Understanding Bond Prospectus

One of the basic tasks to be done before investing in any asset is to understand the contractual terms of the asset transfer. Be it land, gold, equity or bonds. In case of bonds, similar to equity shares, bond issuers file bond prospectus with the regulatory authorities stating the terms of agreement. When the bonds are offered to the public, bond issuers submit the offer documents comprising latest financial statements, offering memorandum or prospectus with the regulatory authorities which can be accessed by general public.

Investors may find two types of bond prospectus, which are typically issued in two stages: preliminary prospectus and final prospectus. Preliminary prospectus which is also called draft or red-herring does not contain the pricing details and size of the bonds offers. Once the road show is completed and a final price is set, a final prospectus is published with all the details. Since some of the terms in draft prospectus are printed in red, it is called as red-herring prospectus. The draft prospectus may go through several iterations based on the demands from the market before a final price is set.

Typically the bonds offered under REGS or 144A rule contain the following information: details of issuers and guarantors, terms of the bonds, risk factors, use of proceeds, pro forma capitalisation structure, corporate structure, description of existing debt, description of notes or bonds offered, details of the underwriters, arrangers, and trustees of the bond. It also gives the legal information such as the governing law of the agreement, validity of the securities, enforceability of the civil liabilities and general information on bond listing, clearing. The latest financial statements are also attached with the prospectus, also with the details of the industry dynamics and overview of issuers business and credit profile.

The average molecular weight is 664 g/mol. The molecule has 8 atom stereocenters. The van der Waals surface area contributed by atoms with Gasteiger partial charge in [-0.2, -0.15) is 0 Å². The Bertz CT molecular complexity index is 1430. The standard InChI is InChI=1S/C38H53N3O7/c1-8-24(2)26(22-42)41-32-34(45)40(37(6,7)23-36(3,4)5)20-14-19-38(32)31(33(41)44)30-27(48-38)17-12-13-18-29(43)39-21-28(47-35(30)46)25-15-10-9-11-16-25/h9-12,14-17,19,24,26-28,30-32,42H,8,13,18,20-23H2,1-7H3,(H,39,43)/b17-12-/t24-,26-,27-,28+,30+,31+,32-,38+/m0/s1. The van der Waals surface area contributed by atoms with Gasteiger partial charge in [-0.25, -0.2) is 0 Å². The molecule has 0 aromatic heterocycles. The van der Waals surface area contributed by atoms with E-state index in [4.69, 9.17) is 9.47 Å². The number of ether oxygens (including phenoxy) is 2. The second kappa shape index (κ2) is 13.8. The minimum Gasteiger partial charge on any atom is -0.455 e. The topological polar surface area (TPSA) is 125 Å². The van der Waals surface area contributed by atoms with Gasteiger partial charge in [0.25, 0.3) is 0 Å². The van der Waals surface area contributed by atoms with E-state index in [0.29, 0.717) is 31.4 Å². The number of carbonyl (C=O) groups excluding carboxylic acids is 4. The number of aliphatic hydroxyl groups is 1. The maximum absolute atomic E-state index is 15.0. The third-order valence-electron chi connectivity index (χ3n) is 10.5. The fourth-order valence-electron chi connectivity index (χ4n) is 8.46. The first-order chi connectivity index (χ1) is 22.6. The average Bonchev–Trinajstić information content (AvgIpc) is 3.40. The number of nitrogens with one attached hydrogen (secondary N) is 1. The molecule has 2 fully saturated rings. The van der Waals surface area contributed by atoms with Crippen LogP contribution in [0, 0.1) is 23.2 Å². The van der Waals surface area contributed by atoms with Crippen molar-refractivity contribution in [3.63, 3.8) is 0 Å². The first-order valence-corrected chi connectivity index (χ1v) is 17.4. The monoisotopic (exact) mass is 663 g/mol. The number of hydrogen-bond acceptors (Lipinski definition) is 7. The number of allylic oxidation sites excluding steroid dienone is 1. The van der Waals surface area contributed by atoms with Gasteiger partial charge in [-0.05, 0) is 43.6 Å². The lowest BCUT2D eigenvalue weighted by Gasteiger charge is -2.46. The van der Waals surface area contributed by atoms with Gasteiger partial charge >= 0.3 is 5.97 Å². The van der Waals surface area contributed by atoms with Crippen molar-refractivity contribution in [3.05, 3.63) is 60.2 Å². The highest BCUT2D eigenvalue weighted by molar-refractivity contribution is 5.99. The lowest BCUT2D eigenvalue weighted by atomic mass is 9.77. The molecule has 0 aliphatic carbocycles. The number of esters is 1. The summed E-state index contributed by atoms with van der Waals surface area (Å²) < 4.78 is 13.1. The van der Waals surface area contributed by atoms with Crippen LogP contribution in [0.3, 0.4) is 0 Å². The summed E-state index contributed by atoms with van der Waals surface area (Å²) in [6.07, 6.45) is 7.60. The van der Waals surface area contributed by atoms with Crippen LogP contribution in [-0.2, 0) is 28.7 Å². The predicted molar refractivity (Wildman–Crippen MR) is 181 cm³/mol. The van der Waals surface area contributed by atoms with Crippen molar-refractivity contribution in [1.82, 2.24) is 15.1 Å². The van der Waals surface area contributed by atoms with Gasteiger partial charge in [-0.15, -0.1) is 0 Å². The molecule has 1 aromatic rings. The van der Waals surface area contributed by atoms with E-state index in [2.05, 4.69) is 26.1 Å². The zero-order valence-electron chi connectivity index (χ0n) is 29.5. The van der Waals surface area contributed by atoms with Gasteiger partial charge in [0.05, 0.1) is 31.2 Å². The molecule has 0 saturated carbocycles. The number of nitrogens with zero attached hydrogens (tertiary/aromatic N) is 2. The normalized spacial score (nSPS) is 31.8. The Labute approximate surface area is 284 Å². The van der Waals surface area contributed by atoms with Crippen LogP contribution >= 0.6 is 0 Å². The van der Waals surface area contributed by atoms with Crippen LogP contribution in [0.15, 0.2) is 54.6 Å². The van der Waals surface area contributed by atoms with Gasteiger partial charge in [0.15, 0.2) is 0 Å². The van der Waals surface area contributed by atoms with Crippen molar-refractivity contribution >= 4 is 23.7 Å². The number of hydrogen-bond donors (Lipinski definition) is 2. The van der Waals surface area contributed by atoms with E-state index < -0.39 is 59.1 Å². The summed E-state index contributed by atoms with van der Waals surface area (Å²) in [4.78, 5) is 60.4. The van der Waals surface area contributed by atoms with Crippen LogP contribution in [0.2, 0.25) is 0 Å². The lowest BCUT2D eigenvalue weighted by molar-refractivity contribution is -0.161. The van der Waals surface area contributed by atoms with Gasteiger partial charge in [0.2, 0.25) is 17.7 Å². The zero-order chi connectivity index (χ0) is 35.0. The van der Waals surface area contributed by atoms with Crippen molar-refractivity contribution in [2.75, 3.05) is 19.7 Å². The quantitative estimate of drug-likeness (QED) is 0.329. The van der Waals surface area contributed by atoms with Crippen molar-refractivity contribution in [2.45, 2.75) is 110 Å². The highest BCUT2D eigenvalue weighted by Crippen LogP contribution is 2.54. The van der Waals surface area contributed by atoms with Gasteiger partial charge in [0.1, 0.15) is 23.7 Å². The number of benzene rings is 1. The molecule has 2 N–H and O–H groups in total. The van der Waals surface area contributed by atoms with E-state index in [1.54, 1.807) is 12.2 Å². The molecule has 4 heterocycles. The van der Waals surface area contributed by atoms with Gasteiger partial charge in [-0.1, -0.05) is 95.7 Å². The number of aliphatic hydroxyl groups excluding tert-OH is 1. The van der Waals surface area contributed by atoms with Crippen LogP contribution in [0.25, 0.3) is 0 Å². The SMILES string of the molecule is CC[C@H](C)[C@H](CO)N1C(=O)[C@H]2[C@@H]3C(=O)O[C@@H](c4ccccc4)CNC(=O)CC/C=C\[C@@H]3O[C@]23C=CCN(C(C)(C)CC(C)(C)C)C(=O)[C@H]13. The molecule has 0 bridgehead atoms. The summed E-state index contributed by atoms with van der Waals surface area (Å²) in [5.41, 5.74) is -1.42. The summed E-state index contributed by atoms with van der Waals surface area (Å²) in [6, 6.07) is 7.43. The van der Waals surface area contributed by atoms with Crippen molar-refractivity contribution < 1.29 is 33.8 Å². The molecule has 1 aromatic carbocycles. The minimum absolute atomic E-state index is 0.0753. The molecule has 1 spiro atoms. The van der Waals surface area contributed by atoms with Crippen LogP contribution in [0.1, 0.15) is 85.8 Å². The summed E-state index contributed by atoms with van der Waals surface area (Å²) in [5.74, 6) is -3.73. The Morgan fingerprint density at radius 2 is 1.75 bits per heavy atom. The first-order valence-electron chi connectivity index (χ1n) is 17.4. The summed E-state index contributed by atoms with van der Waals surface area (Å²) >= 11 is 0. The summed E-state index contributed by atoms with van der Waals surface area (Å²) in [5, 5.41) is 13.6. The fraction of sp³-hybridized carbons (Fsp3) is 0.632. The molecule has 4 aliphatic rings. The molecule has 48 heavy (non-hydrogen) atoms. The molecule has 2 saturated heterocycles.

The main advantage of familiarizing with the terms of the bonds is it keeps investors informed of all the parties related to the bonds. The corporate structure laid out in the prospectus will give a clear view of the related parties and helps investors clearly understand the bearing of the liability (such as guarantee, collateral) on each of these parties. At times when market reacts to negative news about any issuer, a well-informed bond investor can assess the impact of the news on each of these parties. He/she has the opportunity to act on the information available rather than on false alarms about the issuer. For example, consider a coal mining company which has issued bonds against collateral of assets held in North America and certain assets held in China. Unless, investors know which assets in China are secured, he will react on any negative news regarding Chinese coal mining sector. Similarly, bond investors must also know the rights and protection available to them as per the agreement. In case of default, bankruptcy or other credit events, investor who is aware of the legal implications of the enforceability of their rights and protection gains competitive advantage over other investors.

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